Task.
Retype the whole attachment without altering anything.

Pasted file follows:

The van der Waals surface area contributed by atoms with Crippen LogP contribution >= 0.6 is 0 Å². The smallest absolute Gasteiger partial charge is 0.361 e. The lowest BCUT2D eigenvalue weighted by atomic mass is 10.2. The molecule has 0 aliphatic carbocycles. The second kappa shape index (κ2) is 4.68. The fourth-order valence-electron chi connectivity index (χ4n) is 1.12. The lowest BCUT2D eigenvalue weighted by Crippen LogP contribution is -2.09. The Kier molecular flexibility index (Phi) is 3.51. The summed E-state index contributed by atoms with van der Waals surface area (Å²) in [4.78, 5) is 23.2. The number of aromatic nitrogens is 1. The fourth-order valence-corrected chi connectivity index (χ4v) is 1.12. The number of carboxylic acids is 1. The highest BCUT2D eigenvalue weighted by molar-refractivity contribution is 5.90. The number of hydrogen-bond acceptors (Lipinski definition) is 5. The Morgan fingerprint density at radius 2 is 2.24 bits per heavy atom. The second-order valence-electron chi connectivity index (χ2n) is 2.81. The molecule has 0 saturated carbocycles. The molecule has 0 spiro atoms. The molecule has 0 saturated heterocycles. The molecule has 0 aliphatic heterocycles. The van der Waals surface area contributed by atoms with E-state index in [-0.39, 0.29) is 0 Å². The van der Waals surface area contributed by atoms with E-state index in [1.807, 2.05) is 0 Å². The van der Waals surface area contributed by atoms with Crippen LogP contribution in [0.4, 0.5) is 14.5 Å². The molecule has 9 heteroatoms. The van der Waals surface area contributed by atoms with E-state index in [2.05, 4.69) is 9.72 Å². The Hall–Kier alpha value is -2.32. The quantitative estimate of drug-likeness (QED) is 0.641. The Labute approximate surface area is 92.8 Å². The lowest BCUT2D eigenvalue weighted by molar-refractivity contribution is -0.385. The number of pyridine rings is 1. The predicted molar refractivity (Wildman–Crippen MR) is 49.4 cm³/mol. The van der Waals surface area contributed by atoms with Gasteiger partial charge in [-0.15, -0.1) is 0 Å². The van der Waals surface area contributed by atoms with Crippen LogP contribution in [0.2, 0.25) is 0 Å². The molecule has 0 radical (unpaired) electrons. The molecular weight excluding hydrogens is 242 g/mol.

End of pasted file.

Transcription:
The van der Waals surface area contributed by atoms with Crippen LogP contribution >= 0.6 is 0 Å². The smallest absolute Gasteiger partial charge is 0.361 e. The lowest BCUT2D eigenvalue weighted by atomic mass is 10.2. The molecule has 0 aliphatic carbocycles. The second kappa shape index (κ2) is 4.68. The fourth-order valence-electron chi connectivity index (χ4n) is 1.12. The lowest BCUT2D eigenvalue weighted by Crippen LogP contribution is -2.09. The Kier molecular flexibility index (Phi) is 3.51. The summed E-state index contributed by atoms with van der Waals surface area (Å²) in [4.78, 5) is 23.2. The number of aromatic nitrogens is 1. The fourth-order valence-corrected chi connectivity index (χ4v) is 1.12. The number of carboxylic acids is 1. The highest BCUT2D eigenvalue weighted by molar-refractivity contribution is 5.90. The number of hydrogen-bond acceptors (Lipinski definition) is 5. The Morgan fingerprint density at radius 2 is 2.24 bits per heavy atom. The second-order valence-electron chi connectivity index (χ2n) is 2.81. The molecule has 0 saturated carbocycles. The molecule has 0 spiro atoms. The molecule has 0 saturated heterocycles. The molecule has 0 aliphatic heterocycles. The van der Waals surface area contributed by atoms with E-state index in [-0.39, 0.29) is 0 Å². The van der Waals surface area contributed by atoms with E-state index in [1.807, 2.05) is 0 Å². The van der Waals surface area contributed by atoms with Crippen LogP contribution in [0.4, 0.5) is 14.5 Å². The molecule has 9 heteroatoms. The van der Waals surface area contributed by atoms with E-state index in [2.05, 4.69) is 9.72 Å². The Hall–Kier alpha value is -2.32. The quantitative estimate of drug-likeness (QED) is 0.641. The Labute approximate surface area is 92.8 Å². The lowest BCUT2D eigenvalue weighted by molar-refractivity contribution is -0.385. The number of pyridine rings is 1. The predicted molar refractivity (Wildman–Crippen MR) is 49.4 cm³/mol. The van der Waals surface area contributed by atoms with Gasteiger partial charge in [-0.15, -0.1) is 0 Å². The van der Waals surface area contributed by atoms with Crippen LogP contribution in [0.2, 0.25) is 0 Å². The molecule has 0 radical (unpaired) electrons. The molecular weight excluding hydrogens is 242 g/mol.